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  • I was so surprised when my ex contacted me because we never spoke after we broke up 6 months ago. We exchanged a few texts after which he asked if he can call me. The conversation started well, we were laughing and flirting, then I said something and it all went down hill from there. He said he made a mistake contacting me and hang up. I let things cool down for a month then texted him “Something important to tell you.” His response “go to hell”. Should I give him more time and try to contact him again? We were together for 3 and a half years.

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    • You could try to contact him again at some point, but I don’t think any “more time” is going to make a difference.

      From the sounds of it, this was not exactly an easy relationship. You both thought that a little “time and space” would fix things, but all you had to do was get in contact again, and it’s same old.

      If all you are doing is “giving it time”, you will get the same result.

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  • It would be just a short text “Something reminded me of you”. I don’t want him to think that I’m still not over him. I want to convey that I’m moving on with my life.

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    • I still don’t think it’ll make a difference, but give it a try. You seem to strongly believe that “giving it time” (no contact) is the magic solution. I’m not going to try to convince you otherwise. You either get it, or you don’t.

      As for making your ex believe you moved on, be careful what you wish for. He might actually believe it.

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  • Going “cold turkey” with your ex after a break up is great in theory, but it is not grounded in the reality. It downplays the fact that even though the relationship ended, you’ve invested so much time and energy into another human being. In most cases your ex is the most emotionally significant person in your life that’s why you need them, sometimes even more than when you were together.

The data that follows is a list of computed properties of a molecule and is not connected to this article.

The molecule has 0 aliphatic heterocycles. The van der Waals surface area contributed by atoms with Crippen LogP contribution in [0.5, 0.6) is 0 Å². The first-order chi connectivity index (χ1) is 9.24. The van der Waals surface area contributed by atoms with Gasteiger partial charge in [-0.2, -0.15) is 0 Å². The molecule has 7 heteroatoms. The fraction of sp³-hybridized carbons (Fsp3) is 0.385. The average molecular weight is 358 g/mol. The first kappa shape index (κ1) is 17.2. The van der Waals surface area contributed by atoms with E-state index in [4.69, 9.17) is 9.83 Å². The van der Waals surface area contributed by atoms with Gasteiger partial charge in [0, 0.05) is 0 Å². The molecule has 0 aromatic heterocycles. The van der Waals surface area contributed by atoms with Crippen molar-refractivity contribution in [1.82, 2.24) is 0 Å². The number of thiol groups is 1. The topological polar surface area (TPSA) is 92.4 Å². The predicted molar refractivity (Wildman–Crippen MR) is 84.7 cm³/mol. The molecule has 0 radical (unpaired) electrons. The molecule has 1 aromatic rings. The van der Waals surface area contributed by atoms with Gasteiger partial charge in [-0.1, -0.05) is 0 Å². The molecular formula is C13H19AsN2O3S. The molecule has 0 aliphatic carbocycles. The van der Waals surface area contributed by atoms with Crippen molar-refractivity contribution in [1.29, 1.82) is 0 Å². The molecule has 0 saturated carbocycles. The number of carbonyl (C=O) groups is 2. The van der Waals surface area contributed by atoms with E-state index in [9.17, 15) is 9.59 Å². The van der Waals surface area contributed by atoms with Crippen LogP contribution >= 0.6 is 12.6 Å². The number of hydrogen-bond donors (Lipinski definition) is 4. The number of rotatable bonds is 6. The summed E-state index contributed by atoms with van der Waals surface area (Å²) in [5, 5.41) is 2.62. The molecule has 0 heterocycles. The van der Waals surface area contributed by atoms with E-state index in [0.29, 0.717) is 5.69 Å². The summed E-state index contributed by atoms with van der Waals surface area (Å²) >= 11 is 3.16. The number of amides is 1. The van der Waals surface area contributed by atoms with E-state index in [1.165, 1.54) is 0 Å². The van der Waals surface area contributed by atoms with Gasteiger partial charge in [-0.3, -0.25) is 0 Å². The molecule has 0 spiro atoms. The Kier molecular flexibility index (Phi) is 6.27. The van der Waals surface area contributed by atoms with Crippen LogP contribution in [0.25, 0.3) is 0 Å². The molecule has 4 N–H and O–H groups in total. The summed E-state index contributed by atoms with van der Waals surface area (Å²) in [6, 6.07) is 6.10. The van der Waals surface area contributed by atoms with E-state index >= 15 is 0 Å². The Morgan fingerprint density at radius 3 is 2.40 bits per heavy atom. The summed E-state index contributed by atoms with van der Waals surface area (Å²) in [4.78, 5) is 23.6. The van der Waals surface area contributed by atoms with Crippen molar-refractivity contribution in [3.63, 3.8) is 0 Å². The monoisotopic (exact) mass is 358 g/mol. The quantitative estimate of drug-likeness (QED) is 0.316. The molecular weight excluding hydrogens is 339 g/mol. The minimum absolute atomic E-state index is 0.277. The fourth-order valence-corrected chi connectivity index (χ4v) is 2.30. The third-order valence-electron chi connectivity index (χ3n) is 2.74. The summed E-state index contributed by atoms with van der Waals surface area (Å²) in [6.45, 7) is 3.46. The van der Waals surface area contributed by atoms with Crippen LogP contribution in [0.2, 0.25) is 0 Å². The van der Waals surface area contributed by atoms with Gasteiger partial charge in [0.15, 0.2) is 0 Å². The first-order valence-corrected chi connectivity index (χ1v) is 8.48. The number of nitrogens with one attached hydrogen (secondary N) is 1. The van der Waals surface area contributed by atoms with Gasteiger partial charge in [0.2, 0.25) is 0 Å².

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    • I have no clue. The “no-contact experts” will probably give you a better answer.

      My guess would be to give him more time. For how long? Again, I have no clue. May be next time you break-up with someone…don’t do no contact. They’re not going to be sitting around “waiting” for you to contact them after you are done with no contact.

      Personally, if someone treated me like I am easily disposable…. I don’t want them back in my life.

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  • Yangki, you say ignoring your ex when they try to contact you is immature. What about someone breaking up with you, isn’t that treating you like you’re disposable?

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    • Yes, if they just disappear with no explanation or break up with you via text. They’re showing you they have no respect for you/you have no value to them.

      No, if they tell you why they are breaking up with you. You may not like that they ended the relationship or think their reason is valid… but it’s their reason. You can’t force anyone to be in a relationship.

      Emotionally mature/competent people when faced with a break-up RESPOND in ways that get them what they want, not REACT to not getting what they want.

      That said, if you no longer want anything to do with your ex because of a toxic dynamic, then cutting them off makes sense.

      Bottom line: Break-ups happen, it’s how you respond/react to the break-up that makes the difference.

      Africans have a saying: Do not burn a bridge if there’s even a very slight chance you might want to walk back that route.